At three months old, Patience was only about 25 inches tall and weighed less than 40 pounds. Mom picked Patience right up and placed her on the man’s lap. The man was startled and his hands went right out to feel for what was on his lap. His hands were working diligently to try to figure this out. He lifted his face and said “It’s a baby one?” Again “Yes Carl” was yelled back into his ear. Just then Patience shifted her weight. Carl jumped. “Is it real?” he asked. The nurse yelled into his ear “Yes Carl”. Figuring out that the pony was alive brought a whole different dimension to the man’s touch of Patience. His hands worked all over her little body and then all of a sudden Carl started to cry as he hugged Patience. He was trying to smell her, feel her, love her – taking in the whole thing. It was funny because as tears kept on for a few minutes, Mom quit looking at her watch, knowing that this was a very special moment for Carl. All of a sudden, Carl lifted his head and his expression changed. His face just lit up and he burst out laughing. He kept hugging Patience and he was just ear-to-ear grin. The sound of his laughter made everyone else stop in their tracks. One of the other nurses who had been mopping the floor actually dropped her mop to the floor and stared. The nurse who had been helping Carl started crying. Kerry too had tears in her eyes.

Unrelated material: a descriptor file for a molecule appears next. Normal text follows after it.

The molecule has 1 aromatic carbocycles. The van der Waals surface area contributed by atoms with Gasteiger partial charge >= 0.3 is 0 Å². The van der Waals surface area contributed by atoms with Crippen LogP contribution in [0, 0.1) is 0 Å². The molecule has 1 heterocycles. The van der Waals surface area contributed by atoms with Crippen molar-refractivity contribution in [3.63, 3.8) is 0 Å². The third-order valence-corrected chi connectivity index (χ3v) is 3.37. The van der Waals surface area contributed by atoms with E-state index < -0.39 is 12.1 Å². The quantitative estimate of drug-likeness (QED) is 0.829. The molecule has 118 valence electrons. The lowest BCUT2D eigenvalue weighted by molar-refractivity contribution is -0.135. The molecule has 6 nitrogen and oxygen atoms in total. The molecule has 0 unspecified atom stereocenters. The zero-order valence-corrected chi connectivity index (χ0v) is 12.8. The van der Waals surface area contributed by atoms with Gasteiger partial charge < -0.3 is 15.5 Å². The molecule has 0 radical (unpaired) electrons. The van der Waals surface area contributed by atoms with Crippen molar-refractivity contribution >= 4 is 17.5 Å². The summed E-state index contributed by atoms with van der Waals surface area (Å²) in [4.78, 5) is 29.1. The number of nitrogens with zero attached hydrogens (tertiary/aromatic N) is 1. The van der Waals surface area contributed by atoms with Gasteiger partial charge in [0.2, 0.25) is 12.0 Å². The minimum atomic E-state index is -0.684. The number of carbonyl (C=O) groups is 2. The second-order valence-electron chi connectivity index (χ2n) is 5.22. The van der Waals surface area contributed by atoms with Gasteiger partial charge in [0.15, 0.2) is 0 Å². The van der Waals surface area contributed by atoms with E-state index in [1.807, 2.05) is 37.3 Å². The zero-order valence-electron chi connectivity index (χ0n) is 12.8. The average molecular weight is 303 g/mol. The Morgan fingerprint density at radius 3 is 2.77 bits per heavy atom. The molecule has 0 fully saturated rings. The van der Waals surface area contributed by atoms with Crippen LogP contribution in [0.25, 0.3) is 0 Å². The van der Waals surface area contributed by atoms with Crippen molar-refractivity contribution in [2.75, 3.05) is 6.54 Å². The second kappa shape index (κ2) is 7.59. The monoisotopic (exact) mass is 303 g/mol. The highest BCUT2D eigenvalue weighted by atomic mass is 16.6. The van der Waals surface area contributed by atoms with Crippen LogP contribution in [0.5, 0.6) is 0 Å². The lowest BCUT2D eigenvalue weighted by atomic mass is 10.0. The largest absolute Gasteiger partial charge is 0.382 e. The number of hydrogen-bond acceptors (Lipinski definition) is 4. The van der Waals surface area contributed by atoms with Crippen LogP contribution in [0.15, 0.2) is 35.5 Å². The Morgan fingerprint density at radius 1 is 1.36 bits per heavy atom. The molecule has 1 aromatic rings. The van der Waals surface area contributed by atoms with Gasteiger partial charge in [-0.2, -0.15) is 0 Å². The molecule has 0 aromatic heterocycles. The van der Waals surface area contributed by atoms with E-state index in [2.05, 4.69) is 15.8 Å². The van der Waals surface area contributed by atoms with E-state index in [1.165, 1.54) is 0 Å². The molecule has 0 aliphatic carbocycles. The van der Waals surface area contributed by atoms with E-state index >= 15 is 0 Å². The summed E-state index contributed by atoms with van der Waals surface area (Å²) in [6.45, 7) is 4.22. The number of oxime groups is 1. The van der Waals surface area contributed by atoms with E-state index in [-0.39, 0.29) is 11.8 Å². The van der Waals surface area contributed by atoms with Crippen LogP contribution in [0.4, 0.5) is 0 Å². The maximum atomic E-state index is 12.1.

Mom wasn’t totally sure what was happening, but knew that she was witnessing something very special. Once Kerry got her emotions under control, she started to explain. “Carl can’t see anything because he is blind. He also can’t hear what is happening around him. He never has anyone come to see him. He has lived here with us for about a year and a half.” Then Kerry started to cry again. “In that whole year and a half we have had him”, she said, “This is the first time we have ever seen him smile!” And Carl wasn’t just smiling, he was laughing while he and Patience bonded over hugs. And mom said later that it was a moment that almost didn’t happen because she had kept looking at her watch to quickly get the ponies out of the building. For that moment in time, Patience was the hero to not only Carl, but also to all of the rest of those who witnessed what had happened. To them, Patience had just brought out a miracle with Carl.